A high school would have the same economic impact that the RMIT campus has had in the Melbourne's CBD, not only making it more lively but also increasing the profitability of all the local shops and cafes. 

A Herald  editorial welcomed the idea of a city scho0l, they liked the idea of 'Teenage students adding youth's dynamism to the besuited monoculture of the CBD'!

And as the Art Gallery of NSW is already considering adding more space in the Domain, the Lands building could become part of this extension; an outpost of the gallery in the city!  The Museum of Sydney is in the next block up Bridge Street so it's an appropriate location.  Again it would save many millions on the construction costs of the new gallery extensions.

Needless to say the Baird government hasn't provided any business case for a hotel, much less had the courage to make a rigorous comparison with the school and gallery idea, or any other option for that matter.  There are too many ramifications to both the above suggestions to argue out in detail here, each heritage building, its circumstances and urban environment is unique and need to be respected. 

The simple fact is that these two buildings form a precinct that is so distinctly Sydney that they should remain as something more permanent and useful for all Sydneysiders rather than beds for transient visitors.

Before calling tenders to finance such a half baked idea, the State Government should have been required to lodge a formal Development Application with the City Council like everyone else so the scheme could be properly evaluated and the public could make concerned objections before it was approved.  And they talk about transparent government!

Leaving this process to the chosen developer after an irreversible financial deal has been done is like shutting the hen house door after the fox has gone, and would make consideration of any other options impossible! 

 This government is behaving like a person who knows the price of everything and the value of nothing, and is totally ignoring the views of half the citizenry.  Most people accept the idea of recycling heritage buildings but not selling the family silver for such short term monetary gains.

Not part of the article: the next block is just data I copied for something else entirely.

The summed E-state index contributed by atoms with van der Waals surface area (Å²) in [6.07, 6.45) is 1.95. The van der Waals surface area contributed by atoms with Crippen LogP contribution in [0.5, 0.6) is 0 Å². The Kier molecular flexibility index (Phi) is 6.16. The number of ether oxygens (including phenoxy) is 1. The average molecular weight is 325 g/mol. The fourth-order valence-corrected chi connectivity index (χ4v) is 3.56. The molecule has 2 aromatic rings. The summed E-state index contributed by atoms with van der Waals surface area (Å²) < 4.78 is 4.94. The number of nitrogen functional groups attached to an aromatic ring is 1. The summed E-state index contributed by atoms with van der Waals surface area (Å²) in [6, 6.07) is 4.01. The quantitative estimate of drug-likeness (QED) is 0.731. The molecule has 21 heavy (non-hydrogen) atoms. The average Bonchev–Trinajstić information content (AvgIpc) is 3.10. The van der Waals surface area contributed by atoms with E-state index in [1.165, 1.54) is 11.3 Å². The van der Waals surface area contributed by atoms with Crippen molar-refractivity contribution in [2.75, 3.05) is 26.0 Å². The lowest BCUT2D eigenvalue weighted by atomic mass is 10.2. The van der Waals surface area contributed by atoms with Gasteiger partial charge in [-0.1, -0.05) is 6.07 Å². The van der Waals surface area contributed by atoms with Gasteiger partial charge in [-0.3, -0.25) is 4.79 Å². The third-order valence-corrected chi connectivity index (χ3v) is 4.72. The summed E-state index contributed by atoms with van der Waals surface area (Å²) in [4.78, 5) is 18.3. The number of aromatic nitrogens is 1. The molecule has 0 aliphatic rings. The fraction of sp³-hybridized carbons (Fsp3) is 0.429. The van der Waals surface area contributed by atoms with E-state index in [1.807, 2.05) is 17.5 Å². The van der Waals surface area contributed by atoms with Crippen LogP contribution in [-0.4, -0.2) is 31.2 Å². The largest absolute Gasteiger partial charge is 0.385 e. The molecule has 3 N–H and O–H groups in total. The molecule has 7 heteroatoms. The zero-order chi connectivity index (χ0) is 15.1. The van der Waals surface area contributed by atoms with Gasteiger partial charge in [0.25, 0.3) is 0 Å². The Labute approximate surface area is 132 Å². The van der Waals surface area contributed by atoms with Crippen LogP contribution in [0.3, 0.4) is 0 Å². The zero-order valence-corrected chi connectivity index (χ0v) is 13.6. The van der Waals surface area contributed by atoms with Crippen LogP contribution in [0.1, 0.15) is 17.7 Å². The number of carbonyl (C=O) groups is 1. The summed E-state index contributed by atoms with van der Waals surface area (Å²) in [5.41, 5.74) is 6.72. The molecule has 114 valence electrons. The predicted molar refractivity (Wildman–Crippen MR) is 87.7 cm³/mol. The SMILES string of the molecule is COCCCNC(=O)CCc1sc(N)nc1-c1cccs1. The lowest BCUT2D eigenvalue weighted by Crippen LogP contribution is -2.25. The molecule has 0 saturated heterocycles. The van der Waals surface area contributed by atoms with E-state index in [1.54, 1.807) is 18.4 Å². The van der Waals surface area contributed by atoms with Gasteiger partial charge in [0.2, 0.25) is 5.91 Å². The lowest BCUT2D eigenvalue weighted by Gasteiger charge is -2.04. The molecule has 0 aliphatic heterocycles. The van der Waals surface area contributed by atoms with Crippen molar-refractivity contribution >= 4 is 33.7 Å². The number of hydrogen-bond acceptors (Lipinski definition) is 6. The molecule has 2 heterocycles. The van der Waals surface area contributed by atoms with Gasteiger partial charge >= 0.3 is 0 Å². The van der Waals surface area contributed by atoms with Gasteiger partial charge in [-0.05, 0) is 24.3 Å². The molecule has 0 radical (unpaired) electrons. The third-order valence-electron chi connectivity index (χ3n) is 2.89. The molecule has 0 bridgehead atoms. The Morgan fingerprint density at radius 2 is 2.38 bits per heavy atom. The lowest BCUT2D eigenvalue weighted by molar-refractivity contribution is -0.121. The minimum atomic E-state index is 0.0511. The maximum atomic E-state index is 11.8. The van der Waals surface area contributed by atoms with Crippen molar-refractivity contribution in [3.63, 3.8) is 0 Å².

The NSW Liberal government was returned with a reduced majority in a recent election dominated by the sale of the State's electricity assets.  Retention of these sandstone buildings in public ownership was crowded out as a public issue so the future of these great buildings is still uncertain!

 The onus is firmly on the government to answer the eminently reasonable question: why not a school instead of a hotel?  Although there would be little ongoing revenue from the school plus gallery, there would be enormous capital savings right now.  It could well be a better deal financially, and would certainly be better for the community as a whole than a poncey boutique hotel. 

 You'd think that market driven conservatives would be anxious to find the best financial deal, but not apparently if it leaves ownership in government hands! What stops them analyzing alternative options in a critical way is the conviction that governments shouldn't own and run anything that might represent profitable opportunities for the private sector

People have short political memories of all those road and tunnel projects justified financially by optimistic traffic projections tied to guaranteed returns for the financiers. We the public are still paying for some of them ten years later because the inflated traffic figures used to justify them still haven't been realised. 

 The estimates for this hotel, and the assumptions on which they are based are probably as deliberately optimistic as the earlier road estimates clearly were, but we'll never know unless they are released into open debate.  Despite this general lack of information and public discussion, the Baird Government will probably claim a mandate to dispose of these grand buildings without the matter being debated in Parliament.

Labor should be pressed to make a commitment to young Australians rather than tourists, and the support of the Greens and Independents should be sought to stop this utterly repugnant proposal in the Upper House. The prognosis doesn't look good however, as the Coalition only needs the support of one of the Shooters or Christian Party independents to also have the numbers in the Upper House.

 It's probably too much to expect politicians to be moved by moral considerations as well as political ones, but here is also a clear moral imperative here. Author Phillip Drew should have the last, absolutely spot-on word;

'Have we not the wit, the intelligence and foresight, to preserve and enhance such irreplaceable heritage?  Are we so focused on selling everything of value, we esteem nothing?'

 Don Gazzard LFAIA

April 2015

The Chief Secretary's Building in Macquarie Street on the corner of Bridge Street

The Chief Secretary's Building in Macquarie Street on the corner of Bridge Street is the next one to go!